Eddie Hearn Defends PPV Card: “Three Elite Fights”


kell brook and eddie hearnsOn May 30th, the UK promotional outfit Matchroom Sports will be holding a huge Pay-Per-View card at the O2 Arena in London. The bill will be topped by IBF World welterweight champion Kell Brook(34-0, 23KO’s) defending his title against the Birmingham-bred southpaw Frankie Gavin(22-1, 13KO’s). It will cost the viewing public upwards of £15.00 judging from the cost of previous shows of this kind.

Eddie Hearn -head of Matchroom- recently took part in an extended Q&A session with Kugan Cassius of iFL TV in which he answered the queries of the boxing viewers. One of the questions pertained to this upcoming card and whether it is worthy of being elevated to a paid show when most boxing in the UK comes along with various monthly subscription packages. The person who wrote in thought not, Hearn readied his defence.

“Totally disagree. There’s three elite fights headlining that card; Lee Selby against Evgeny Gradovich for the IBF featherweight title. Kevin Mitchell against Jorge Linares for the WBC lightweight title which is unbelievable, and Kell Brook against Frankie Gavin for the IBF welterweight title. It’s two Brits fighting for the world title in the same division as Mayweather and Pacquiao.”

“Is Brook-Gavin a PPV fight on its own? No.”

When viewed in it’s entirety the card is dense with competitive, high-stakes match-ups, even if the main event is somewhat lacking in glamour. It is on this basis that Hearn justifies charging Sky customers an extra fee on top of their monthly subscription, but he defends the quality of the headline act, citing the huge implications the result of that fight could have on the global scene.

“Brook-Gavin is a huge domestic fight. I think it’s a division that’s just so fruitful and relevant with Pacquiao and Mayweather. You got [Kevin] Johnson against [Anthony] Joshua; you’ve got [John] Ryder against [Nick] Blackwell [and he continues to list the rest of the fights]. The fact is this is a Pay-Per-View card, and it delivers value for money. It’s up to you whether you buy it or not.”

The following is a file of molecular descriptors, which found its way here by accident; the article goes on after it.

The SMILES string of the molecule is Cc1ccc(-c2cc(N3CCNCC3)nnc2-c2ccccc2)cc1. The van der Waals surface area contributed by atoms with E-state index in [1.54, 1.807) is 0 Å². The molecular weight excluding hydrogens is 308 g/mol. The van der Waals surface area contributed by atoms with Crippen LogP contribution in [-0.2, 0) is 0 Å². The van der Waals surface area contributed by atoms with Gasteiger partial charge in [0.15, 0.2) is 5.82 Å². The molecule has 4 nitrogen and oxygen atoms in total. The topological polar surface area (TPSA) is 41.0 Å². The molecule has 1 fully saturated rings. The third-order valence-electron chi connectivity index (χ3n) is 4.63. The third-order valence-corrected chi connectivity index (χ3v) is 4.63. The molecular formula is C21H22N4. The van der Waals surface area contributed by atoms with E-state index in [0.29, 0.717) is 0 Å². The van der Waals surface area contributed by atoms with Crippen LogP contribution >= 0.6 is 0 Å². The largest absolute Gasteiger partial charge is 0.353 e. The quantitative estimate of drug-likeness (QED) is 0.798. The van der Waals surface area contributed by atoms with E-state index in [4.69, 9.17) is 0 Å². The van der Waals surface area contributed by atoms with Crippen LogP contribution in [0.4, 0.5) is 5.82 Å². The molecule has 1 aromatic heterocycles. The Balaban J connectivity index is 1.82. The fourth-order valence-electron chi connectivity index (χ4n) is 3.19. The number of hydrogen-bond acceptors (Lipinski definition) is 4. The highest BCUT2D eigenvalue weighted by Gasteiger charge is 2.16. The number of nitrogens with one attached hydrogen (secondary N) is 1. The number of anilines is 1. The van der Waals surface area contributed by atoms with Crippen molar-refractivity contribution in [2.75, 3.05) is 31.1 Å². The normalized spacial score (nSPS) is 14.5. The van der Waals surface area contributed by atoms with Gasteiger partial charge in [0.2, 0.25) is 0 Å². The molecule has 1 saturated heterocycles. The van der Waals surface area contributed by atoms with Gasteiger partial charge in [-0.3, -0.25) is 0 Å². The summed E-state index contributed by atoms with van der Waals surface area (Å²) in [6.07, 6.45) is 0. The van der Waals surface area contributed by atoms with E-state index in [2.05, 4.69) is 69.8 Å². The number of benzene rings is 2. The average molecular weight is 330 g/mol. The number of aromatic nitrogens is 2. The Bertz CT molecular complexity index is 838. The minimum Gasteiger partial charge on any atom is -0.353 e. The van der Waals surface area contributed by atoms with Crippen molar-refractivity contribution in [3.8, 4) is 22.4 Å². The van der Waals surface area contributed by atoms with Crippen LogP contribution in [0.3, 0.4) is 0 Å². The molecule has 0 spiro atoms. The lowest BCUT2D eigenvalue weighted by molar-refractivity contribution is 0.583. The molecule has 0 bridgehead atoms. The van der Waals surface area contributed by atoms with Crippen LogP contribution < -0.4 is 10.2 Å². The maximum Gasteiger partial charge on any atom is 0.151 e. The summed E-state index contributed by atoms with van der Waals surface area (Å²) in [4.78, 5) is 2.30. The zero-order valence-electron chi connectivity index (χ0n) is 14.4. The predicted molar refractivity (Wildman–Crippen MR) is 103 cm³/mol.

By the time May 30th rolls around the IBF strap will be the only one outside Mayweather or Pacquiao’s orbit after they’re done with each other on May 2nd, which makes it a valuable commodity should either of them decide they want to unify the division. The winner of Brook-Gavin will, by the very nature of the situation, be mentioned alongside the winner of Mayweather vs. Pacquiao, so there is more at stake for them than just the belt and the payday.

The other two fights that will prop up the main are also full of intrigue. Lee Selby(20-1, 8KO’s) has made his professional progression in front of the public’s eyes since the early days of his career and is considered one of the more capable stylists on these shores. A victory against Gradovich(19-0-1, 9KO’s) will be the culmination of an arduous road that has been signposted with doubters all along the way, and the man from Barry, Wales is looking to justify the self-belief he has exhibited since he first graced British TV screens.

And then there’s Kevin Mitchell(39-2, 29KO’s). The Dagenham lightweight has had a turbulent career but has been on a smooth run since reuniting with his amateur coach Tony Sims a couple of years back. His previous two attempts to crack the top level ended quite disastrously against Michael Katsidis and Ricky Burns, but he’s on the crest of a wave now after two very impressive wins over Ghislain Maduma and Daniel Estrada last year. The champion Linares(38-3, 25KO’s) is a different breed altogether though; a three-weight champion already who used to spar with Manny Pacquiao at the Wild Card Gym. This fight has a ‘last-chance-saloon’ feel to it for a man who was looking like the next Ricky Hatton when he was first coming up.

These three fights cushion the blow to one’s bank account. Nobody wants to pay through the nose for boxing, but if that unseemly process cannot be avoided we can only hope for some good scraps and on paper, it looks like we just might get them. The extra cost comes at an inconvenient time; just twenty-eight days after another PPV event on Sky, the aforementioned #MayPac. The timing could have been better, but nobody will be complaining too hard afterwards if the bouts live up to their billing.